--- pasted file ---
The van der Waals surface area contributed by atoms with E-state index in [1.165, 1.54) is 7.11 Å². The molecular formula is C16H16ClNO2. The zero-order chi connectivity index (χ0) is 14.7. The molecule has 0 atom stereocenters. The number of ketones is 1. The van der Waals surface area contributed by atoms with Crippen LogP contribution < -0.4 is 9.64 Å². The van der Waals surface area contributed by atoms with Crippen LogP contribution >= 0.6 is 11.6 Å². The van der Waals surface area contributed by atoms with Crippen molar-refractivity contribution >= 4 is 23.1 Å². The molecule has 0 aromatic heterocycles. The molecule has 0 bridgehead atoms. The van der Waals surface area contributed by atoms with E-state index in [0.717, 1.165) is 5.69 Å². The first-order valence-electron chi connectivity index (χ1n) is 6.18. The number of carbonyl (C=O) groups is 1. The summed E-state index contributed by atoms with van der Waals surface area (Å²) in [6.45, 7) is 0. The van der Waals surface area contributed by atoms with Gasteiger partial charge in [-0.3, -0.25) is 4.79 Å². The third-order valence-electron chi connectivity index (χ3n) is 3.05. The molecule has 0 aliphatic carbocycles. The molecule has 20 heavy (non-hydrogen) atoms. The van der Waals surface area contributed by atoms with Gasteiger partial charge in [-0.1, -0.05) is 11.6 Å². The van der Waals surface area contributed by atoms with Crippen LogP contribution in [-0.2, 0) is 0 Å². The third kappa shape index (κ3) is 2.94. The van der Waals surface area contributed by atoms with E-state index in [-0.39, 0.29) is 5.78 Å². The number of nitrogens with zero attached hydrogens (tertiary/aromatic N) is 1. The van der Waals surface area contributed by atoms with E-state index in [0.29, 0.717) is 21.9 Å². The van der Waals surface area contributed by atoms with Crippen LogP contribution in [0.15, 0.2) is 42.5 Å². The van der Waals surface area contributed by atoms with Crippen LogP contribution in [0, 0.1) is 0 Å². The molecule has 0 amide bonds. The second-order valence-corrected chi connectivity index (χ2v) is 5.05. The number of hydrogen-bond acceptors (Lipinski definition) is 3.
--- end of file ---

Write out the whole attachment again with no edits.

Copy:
The van der Waals surface area contributed by atoms with E-state index in [1.165, 1.54) is 7.11 Å². The molecular formula is C16H16ClNO2. The zero-order chi connectivity index (χ0) is 14.7. The molecule has 0 atom stereocenters. The number of ketones is 1. The van der Waals surface area contributed by atoms with Crippen LogP contribution < -0.4 is 9.64 Å². The van der Waals surface area contributed by atoms with Crippen LogP contribution >= 0.6 is 11.6 Å². The van der Waals surface area contributed by atoms with Crippen molar-refractivity contribution >= 4 is 23.1 Å². The molecule has 0 aromatic heterocycles. The molecule has 0 bridgehead atoms. The van der Waals surface area contributed by atoms with E-state index in [0.717, 1.165) is 5.69 Å². The first-order valence-electron chi connectivity index (χ1n) is 6.18. The number of carbonyl (C=O) groups is 1. The summed E-state index contributed by atoms with van der Waals surface area (Å²) in [6.45, 7) is 0. The van der Waals surface area contributed by atoms with Gasteiger partial charge in [-0.3, -0.25) is 4.79 Å². The third-order valence-electron chi connectivity index (χ3n) is 3.05. The molecule has 0 aliphatic carbocycles. The molecule has 20 heavy (non-hydrogen) atoms. The van der Waals surface area contributed by atoms with Gasteiger partial charge in [-0.1, -0.05) is 11.6 Å². The van der Waals surface area contributed by atoms with Crippen LogP contribution in [-0.2, 0) is 0 Å². The third kappa shape index (κ3) is 2.94. The van der Waals surface area contributed by atoms with E-state index in [-0.39, 0.29) is 5.78 Å². The number of nitrogens with zero attached hydrogens (tertiary/aromatic N) is 1. The van der Waals surface area contributed by atoms with E-state index in [0.29, 0.717) is 21.9 Å². The van der Waals surface area contributed by atoms with Crippen LogP contribution in [0.15, 0.2) is 42.5 Å². The van der Waals surface area contributed by atoms with Crippen LogP contribution in [0, 0.1) is 0 Å². The molecule has 0 amide bonds. The second-order valence-corrected chi connectivity index (χ2v) is 5.05. The number of hydrogen-bond acceptors (Lipinski definition) is 3.